Sangha Dana: The Gift of Support for the Monastic Community

When the Buddha designed the spiritual life for his monastic and lay followers, he created a system of mutual dependence. Lay people who lived in the world would provide the basic necessities of food, shelter, clothing, and medicine to the monks and nuns. The monastics would then be free to learn and practice the Buddha’s teachings to the highest level. By providing material support, lay people get to practice material generosity and monastics get to practice spiritual generosity by sharing the teachings they have learned.

This spiritual relationship is maintained to this day by the monks living in the monastery in Tampa, Florida. Every day lay people have the opportunity to come and offer breakfast and lunch to the monks. This then gives them an opportunity to listen to teachings and ask questions.

Please Call the Dana coordinator (Malka Rodrigo – 813-453-1704) to reserve a day for offering Dana. You can come and offer the dana in the early morning.If you like to make the date recurring (come every month on that day) please let Dana coordinator know. Thank you so much. As a founding supporter of Sunshine Meditation Center (Mahamevnawa Florida) even your little contributions will go a long way,

with metta,

your kalyanamittā

Dana – Coordination, call Malka Rodrigo at 813-453-1704

Monastery Phone Number – 813-961-5296

The Meaning of Dana ?

Dana is the Pali word for giving. The practice of giving is universally recognized as one of the most basic human virtues, a quality that testifies to the depth of one’s humanity and one’s capacity for self-transcendence. In the teaching of the Buddha, too, the practice of giving claims a place of special eminence, one which singles it out as being in a sense the foundation and seed of spiritual development.

Giving can also be identified with the personal quality of generosity (caga). This angle highlights the practice of giving, not as the outwardly manifest act by which an object is transferred from oneself to others, but as the inward disposition to give, a disposition which is strengthened by outward acts of giving and which in turn makes possible still more demanding acts of self-sacrifice. Generosity is included among the essential attributes of the sappurisa, the good or superior person, along with such other qualities as faith, morality, learning, and wisdom. Viewed as the quality of generosity, giving has a particularly intimate connection to the entire movement of the Buddha’s path. For the goal of the path is the destruction of greed, hate and delusion, and the cultivation of generosity directly debilitates greed and hate, while facilitating that pliancy of mind that allows for the eradication of delusion.

For further reading, go to:
Dana: The Practice of Giving

Selected essays edited by Ven. Bhikkhu Bodhi

Financial Help

Dana for General Purposes
This dana will be allocated by the Sangha for whatever items or purposes are of greatest need in the general administration, functioning, and development of Mahamevnawa Florida Monastery.

Dana for Food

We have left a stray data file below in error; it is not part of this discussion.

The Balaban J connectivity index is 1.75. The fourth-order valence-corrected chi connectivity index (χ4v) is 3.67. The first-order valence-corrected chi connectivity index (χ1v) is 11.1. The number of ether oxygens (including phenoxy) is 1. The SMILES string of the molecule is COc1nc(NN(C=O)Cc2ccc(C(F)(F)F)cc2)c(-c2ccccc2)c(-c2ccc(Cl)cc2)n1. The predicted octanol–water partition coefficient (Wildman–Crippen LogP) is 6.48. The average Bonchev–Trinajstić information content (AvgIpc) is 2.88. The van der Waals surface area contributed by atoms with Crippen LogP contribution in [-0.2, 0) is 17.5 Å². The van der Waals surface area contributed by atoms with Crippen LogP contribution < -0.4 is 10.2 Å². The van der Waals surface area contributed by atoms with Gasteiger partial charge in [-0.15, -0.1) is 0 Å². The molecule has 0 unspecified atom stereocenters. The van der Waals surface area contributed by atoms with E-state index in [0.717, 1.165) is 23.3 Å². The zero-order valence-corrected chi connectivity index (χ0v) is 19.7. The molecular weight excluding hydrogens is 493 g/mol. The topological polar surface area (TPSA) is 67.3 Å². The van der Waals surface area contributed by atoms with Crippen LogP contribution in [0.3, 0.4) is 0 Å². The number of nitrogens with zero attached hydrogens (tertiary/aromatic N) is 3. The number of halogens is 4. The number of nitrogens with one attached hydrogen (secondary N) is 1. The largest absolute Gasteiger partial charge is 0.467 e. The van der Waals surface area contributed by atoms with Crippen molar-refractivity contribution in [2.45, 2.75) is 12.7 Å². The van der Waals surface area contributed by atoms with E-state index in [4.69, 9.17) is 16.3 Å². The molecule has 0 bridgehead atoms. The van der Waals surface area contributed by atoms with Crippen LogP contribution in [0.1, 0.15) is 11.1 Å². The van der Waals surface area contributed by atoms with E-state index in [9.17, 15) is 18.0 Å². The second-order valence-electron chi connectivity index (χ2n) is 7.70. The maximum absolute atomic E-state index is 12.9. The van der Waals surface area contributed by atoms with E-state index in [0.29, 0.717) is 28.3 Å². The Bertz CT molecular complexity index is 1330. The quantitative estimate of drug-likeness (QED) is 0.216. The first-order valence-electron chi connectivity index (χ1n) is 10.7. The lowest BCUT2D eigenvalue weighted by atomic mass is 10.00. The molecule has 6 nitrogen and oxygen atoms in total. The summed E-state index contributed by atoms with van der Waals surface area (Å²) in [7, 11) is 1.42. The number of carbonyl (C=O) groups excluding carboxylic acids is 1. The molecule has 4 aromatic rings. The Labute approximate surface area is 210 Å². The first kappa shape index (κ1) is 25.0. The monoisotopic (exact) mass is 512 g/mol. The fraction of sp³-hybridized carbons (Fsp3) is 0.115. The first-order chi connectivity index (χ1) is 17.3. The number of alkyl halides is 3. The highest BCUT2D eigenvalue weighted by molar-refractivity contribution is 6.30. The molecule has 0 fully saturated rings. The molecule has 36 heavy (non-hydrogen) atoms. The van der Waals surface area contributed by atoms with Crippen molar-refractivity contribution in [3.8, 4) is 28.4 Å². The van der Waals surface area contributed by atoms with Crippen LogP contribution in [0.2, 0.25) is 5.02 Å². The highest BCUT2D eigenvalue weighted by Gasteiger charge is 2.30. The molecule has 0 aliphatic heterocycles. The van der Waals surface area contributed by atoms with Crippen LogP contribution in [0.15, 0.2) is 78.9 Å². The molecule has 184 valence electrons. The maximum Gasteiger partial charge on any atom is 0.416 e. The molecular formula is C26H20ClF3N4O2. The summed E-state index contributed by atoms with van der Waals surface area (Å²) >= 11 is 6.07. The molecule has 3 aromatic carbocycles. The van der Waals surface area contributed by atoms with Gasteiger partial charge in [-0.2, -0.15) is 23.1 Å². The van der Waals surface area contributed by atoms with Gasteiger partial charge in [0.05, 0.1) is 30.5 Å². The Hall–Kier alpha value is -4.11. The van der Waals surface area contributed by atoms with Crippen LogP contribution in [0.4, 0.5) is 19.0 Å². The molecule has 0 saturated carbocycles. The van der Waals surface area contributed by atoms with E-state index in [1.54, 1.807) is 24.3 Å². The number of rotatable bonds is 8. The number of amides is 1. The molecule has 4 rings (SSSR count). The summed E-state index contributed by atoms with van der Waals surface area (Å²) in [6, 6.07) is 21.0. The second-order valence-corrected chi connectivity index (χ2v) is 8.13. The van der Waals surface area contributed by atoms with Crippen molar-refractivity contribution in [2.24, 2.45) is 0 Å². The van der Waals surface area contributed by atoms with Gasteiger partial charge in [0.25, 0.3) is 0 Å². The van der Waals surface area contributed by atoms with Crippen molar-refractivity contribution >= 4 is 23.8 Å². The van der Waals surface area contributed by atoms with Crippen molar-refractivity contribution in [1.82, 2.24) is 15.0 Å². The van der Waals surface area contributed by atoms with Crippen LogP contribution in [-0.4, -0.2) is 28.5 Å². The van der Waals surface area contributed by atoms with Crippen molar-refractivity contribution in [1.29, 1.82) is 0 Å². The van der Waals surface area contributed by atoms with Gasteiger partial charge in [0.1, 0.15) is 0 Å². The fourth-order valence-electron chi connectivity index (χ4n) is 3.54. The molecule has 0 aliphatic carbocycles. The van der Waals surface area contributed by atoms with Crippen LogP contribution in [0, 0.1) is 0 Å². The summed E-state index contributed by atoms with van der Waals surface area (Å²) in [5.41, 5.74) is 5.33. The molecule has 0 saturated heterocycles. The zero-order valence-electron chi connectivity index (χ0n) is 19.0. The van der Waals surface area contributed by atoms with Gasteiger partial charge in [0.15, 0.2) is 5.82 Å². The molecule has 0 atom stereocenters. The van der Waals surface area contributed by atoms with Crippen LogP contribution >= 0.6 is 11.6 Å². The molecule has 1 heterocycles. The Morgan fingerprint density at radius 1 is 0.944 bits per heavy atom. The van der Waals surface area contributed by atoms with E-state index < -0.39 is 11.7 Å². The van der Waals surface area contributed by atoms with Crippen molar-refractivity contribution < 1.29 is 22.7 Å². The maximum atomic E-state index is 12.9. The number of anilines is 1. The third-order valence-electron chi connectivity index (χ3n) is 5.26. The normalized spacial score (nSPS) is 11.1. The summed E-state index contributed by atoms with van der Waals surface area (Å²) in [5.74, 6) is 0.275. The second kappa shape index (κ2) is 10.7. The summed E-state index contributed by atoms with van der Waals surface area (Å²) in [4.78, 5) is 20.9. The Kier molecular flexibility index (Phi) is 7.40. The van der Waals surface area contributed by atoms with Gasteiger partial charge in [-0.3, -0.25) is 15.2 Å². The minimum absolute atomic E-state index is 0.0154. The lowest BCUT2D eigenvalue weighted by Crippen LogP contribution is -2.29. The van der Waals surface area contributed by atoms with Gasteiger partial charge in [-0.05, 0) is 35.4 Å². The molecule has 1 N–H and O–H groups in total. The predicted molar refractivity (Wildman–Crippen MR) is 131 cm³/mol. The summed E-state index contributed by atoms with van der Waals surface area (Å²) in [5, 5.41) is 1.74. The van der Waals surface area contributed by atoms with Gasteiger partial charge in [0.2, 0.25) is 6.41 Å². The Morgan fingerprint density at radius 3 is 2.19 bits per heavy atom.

This dana will be allocated specifically for the groceries purchased for the Sangha’s meals.

Dana for Sangha Requisites
This dana will be allocated specifically for the general requisites of the monks for items such as robes, toiletries, slippers, medicine, etc.

Dana for Dharma
Though the Dharma taught at Mahamevnawa Florida Monastery is completely free, we welcome financial assistance to help in the proliferation of Dharma. Dana would be allocated to such things as costs incurred in keeping the website up and technically advanced in order to post the Dharma from Mahamevnawa Florida Monastery. It may also include allocating money for travel costs for teachers, translators, etc. It may also go towards producing audio CDs of Dharma talks, as well as producing any literature, and peripheral Dharma materials.

Dana for Specific Designation
If there is something more specific you would like your monetary dana to go towards, you can simply write to us about your suggested offering at contactus so that the Sangha can take it into consideration as to its necessity.

Donations For Monastic Support and Health Care

Health care is a basic human need and right. Unfortunately, even with the Affordable Care Act, many of our US-based monastics are not able to enjoy health insurance coverage. This is primarily due to the lack of state options. In an effort to ensure that funds are dedicated for the health of our beloved monastic community, the Foundation has created a Monastic Health Care Fund, which supports the health care costs for monastics in Mahamevnawa Meditation Monastery FL. (SUNSHINE MEDITATION CENTER)

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Giving can be considered an antidote to the poisons of greed, hatred, and delusion.

Through the practice of giving (dāna) and letting go, this facilitates the development of moral conduct (sila) which is followed by mental development (bhavana.)

If beings only knew—
So said the Great Sage—
How the result of sharing
Is of such great fruit,
With a gladdened mind,
Rid of the stain of meanness,
They would duly give to noble ones
Who make what is given fruitful.

The Buddha - Itivuttaka 26

Having given much food as offerings
To those most worthy of offerings,
The donors go to heaven
On departing the human state.
Having gone to heaven they rejoice,
And enjoying pleasures there,
The unselfish experience the result
Of generously sharing with others.

The Buddha - Itivuttaka 26